The Scuola was built for the Confraternity of the Misericordia (one of the seven grand charity houses in Venice) founded in 1310. It was expanded and rebuilt several times until the Scuola relocated across the bridge to a building designed by Sansovino in 1583. The Old Scuola became a hospice and, in 1643, the guildhall of the silk-cloth weavers' guild. It was later used as a theatre. Now it's used as an art restoration centre, for both sculpture and paintings. It shares the same campo as the church of Santa Maria Val Verde, an abbey church built in 936. In 1348 all the monks died of the plague with only the abbot surviving. He died in 1369 and patronage of the church passed to the Moro family. The church was enlarged in the 13th Century and the facade, by Bolognese architect Clemente Moli, was added during further rebuilding in 1651-59. This work was financed by philosopher Gasparo Moro, whose bust by Moli is above the door.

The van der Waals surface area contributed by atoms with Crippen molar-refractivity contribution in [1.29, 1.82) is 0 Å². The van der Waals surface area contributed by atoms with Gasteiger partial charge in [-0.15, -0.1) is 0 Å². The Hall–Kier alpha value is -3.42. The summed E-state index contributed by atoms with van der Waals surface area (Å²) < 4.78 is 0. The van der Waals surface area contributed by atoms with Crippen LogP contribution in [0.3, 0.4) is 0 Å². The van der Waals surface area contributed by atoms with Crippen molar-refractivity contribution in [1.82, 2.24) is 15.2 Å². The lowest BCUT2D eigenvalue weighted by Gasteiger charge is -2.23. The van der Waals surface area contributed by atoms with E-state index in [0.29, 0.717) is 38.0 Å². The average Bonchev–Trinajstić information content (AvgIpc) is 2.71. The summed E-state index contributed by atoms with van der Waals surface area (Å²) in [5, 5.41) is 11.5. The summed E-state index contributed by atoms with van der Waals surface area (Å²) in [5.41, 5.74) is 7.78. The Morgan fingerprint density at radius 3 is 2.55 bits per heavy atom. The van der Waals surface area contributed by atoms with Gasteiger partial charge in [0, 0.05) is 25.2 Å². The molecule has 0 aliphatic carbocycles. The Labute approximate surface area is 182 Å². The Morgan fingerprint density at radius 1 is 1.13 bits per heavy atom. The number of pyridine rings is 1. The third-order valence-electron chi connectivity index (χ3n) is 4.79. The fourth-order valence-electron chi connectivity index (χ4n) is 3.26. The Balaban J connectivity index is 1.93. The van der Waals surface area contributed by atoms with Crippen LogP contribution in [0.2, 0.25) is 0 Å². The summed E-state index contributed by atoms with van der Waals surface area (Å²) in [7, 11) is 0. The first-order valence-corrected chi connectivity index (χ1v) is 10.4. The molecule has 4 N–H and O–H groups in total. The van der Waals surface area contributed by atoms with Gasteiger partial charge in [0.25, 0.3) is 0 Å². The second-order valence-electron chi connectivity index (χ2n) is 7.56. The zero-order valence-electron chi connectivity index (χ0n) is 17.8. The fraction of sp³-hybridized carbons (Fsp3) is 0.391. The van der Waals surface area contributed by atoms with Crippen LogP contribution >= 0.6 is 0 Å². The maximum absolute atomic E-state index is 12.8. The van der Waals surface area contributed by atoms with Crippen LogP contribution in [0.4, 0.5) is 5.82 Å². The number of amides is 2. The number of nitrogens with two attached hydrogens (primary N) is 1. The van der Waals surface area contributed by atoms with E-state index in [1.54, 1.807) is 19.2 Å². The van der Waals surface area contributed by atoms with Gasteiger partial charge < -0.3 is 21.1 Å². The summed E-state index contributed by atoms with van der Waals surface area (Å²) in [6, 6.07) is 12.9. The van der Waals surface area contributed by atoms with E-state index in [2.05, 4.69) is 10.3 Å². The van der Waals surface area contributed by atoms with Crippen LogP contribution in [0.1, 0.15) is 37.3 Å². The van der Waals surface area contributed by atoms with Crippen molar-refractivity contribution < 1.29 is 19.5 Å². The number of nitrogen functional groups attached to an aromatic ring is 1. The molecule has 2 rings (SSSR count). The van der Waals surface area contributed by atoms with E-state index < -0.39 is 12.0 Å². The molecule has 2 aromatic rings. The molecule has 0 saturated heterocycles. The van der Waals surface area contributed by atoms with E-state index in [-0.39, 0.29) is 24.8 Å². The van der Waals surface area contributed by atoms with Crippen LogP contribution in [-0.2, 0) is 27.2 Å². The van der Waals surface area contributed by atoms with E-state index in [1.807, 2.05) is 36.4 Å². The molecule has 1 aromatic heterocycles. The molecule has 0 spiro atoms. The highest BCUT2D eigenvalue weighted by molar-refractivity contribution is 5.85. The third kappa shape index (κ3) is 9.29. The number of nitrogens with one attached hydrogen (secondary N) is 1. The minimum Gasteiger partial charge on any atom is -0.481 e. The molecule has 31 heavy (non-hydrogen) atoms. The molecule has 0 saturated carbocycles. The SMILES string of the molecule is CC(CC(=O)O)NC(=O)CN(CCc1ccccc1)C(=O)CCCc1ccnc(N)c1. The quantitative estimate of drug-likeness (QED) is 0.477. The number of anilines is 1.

- Lorenzetti, Venice and Its Lagoon: Historical-Artistic Guide (Rome: Istituto Poligrafico dello Stato, 1961) as translated and with supplementary content by Taryn Marie Zarrillo, 2012/13